Wednesday’s debate as a whole was much less satisfying and substantial than Tuesday’s installment.
Former Vice President Joe Biden seemed more assured and less prone to distraction than in his first debate on June 27, including in his interactions with Sen. Kamala Harris. But he distanced himself in awkward ways from the administration of Barack Obama with which he is so closely identified, giving the impression that he didn’t agree with Obama’s deportation of migrants and suggesting that he would renegotiate the Trans-Pacific Partnership, a trade deal pursued by Obama that President Trump repudiated.
Sen. Cory Booker of New Jersey drew some blood when he said to Biden: “Mr. Vice President, you can’t have it both ways. You invoke President Obama more than anybody in this campaign. You can’t do it when it’s convenient and then dodge it when it’s not.”
Biden’s discussion of deportation was especially odd. He defended Obama for supporting immigration reform and for protecting the so-called Dreamers, immigrants brought to the United States illegally when they were children. But he didn’t hammer home the Obama administration’s position that it prioritized criminals in its deportations.
Harris seemed a bit off her game, and offered a shaky defense of her complicated version of “Medicare for all” against an accusation from Biden that it would be introduced too slowly. It’s doubtful, however, whether most viewers are familiar with the nuances of the Democrats’ various heathcare proposals, and the debate didn’t provide much enlightenment.
Booker displayed a new crispness and self-confidence, especially in his closing statement. He adroitly responded to a bit of opposition research deployed by Biden, a suggestion that as mayor of Newark, Booker presided over a racially discriminatory stop-and-frisk policy. “You’re dipping into Kool-Aid and you don’t even know the flavor,” Booker shot back.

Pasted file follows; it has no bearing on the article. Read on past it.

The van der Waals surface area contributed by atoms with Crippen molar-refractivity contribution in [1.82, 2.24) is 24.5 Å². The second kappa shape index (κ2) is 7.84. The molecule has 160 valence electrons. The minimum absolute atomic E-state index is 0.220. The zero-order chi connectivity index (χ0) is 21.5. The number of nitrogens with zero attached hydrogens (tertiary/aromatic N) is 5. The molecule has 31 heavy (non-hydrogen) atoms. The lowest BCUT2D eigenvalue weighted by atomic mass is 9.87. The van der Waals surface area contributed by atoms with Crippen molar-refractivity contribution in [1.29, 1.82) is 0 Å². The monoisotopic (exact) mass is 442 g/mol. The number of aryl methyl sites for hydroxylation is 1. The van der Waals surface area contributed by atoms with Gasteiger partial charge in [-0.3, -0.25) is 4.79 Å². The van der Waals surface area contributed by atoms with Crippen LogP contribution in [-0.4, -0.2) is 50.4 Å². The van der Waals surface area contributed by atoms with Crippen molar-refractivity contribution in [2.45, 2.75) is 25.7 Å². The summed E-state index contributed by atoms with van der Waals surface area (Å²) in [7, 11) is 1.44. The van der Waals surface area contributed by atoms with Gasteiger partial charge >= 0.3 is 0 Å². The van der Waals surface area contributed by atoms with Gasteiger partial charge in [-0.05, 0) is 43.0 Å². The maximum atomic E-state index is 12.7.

Now for the disappointing big picture: Wednesday’s debate was less substantial and I suspect less satisfactory for viewers than Tuesday’s encounter.
The earlier debate, which pitted progressives Bernie Sanders and Elizabeth Warren against a group of more centrist contenders, touched on big themes that a viewer could relate to: principle vs. pragmatism, incremental reform vs. Warren’s call for “big structural change,” retaining employer-provided health insurance vs. Medicare for all, and whether it’s too risky for the Democrats to choose a disruptive nominee to challenge Donald Trump.
By contrast, Wednesday’s debate often descended into skirmishes over the candidates’ records and prior positions that were difficult for viewers to evaluate (unless they dutifully peruse fact-checking articles on Thursday morning).
Did Harris, as Rep. Tulsi Gabbard of Hawaii alleged, “put over 1,500 people in jail for marijuana violations and then laugh about it when she was asked if she ever smoked marijuana”? Was Booker, now viewed as a criminal-justice reformer, a hard-line mayor? Did Biden write an op-ed saying that mothers who work outside the home harmed families, as Sen. Kirsten Gillibrand of New York claimed?
This back-and-forth struck probably most viewers as ancient history.
Harris did score by calling attention to one of Biden’s very recent statements, a reversal of his support for the Hyde Amendment, which bars federal funds for abortion. That was a palpable hit that viewers could understand. A lot of the other blows delivered on Wednesday night were of interest mostly to political junkies.